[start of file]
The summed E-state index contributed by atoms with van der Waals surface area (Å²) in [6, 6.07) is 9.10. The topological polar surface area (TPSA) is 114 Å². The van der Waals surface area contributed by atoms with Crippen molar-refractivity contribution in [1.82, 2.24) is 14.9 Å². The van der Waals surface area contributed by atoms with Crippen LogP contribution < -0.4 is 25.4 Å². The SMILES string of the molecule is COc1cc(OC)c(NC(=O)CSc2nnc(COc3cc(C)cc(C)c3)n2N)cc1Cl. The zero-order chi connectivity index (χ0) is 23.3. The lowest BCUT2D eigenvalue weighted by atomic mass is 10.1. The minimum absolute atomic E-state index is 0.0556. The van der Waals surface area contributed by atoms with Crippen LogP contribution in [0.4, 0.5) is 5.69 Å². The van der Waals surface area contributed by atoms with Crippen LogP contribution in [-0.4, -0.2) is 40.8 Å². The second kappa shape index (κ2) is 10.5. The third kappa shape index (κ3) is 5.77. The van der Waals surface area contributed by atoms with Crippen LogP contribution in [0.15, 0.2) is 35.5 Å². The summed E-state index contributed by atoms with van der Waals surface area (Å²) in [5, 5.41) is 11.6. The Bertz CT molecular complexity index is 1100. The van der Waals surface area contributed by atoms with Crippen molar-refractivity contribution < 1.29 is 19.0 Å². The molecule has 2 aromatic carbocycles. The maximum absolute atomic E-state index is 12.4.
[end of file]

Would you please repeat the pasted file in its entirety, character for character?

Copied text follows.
The summed E-state index contributed by atoms with van der Waals surface area (Å²) in [6, 6.07) is 9.10. The topological polar surface area (TPSA) is 114 Å². The van der Waals surface area contributed by atoms with Crippen molar-refractivity contribution in [1.82, 2.24) is 14.9 Å². The van der Waals surface area contributed by atoms with Crippen LogP contribution < -0.4 is 25.4 Å². The SMILES string of the molecule is COc1cc(OC)c(NC(=O)CSc2nnc(COc3cc(C)cc(C)c3)n2N)cc1Cl. The zero-order chi connectivity index (χ0) is 23.3. The lowest BCUT2D eigenvalue weighted by atomic mass is 10.1. The minimum absolute atomic E-state index is 0.0556. The van der Waals surface area contributed by atoms with Crippen LogP contribution in [0.4, 0.5) is 5.69 Å². The van der Waals surface area contributed by atoms with Crippen LogP contribution in [-0.4, -0.2) is 40.8 Å². The second kappa shape index (κ2) is 10.5. The third kappa shape index (κ3) is 5.77. The van der Waals surface area contributed by atoms with Crippen LogP contribution in [0.15, 0.2) is 35.5 Å². The summed E-state index contributed by atoms with van der Waals surface area (Å²) in [5, 5.41) is 11.6. The Bertz CT molecular complexity index is 1100. The van der Waals surface area contributed by atoms with Crippen molar-refractivity contribution < 1.29 is 19.0 Å². The molecule has 2 aromatic carbocycles. The maximum absolute atomic E-state index is 12.4.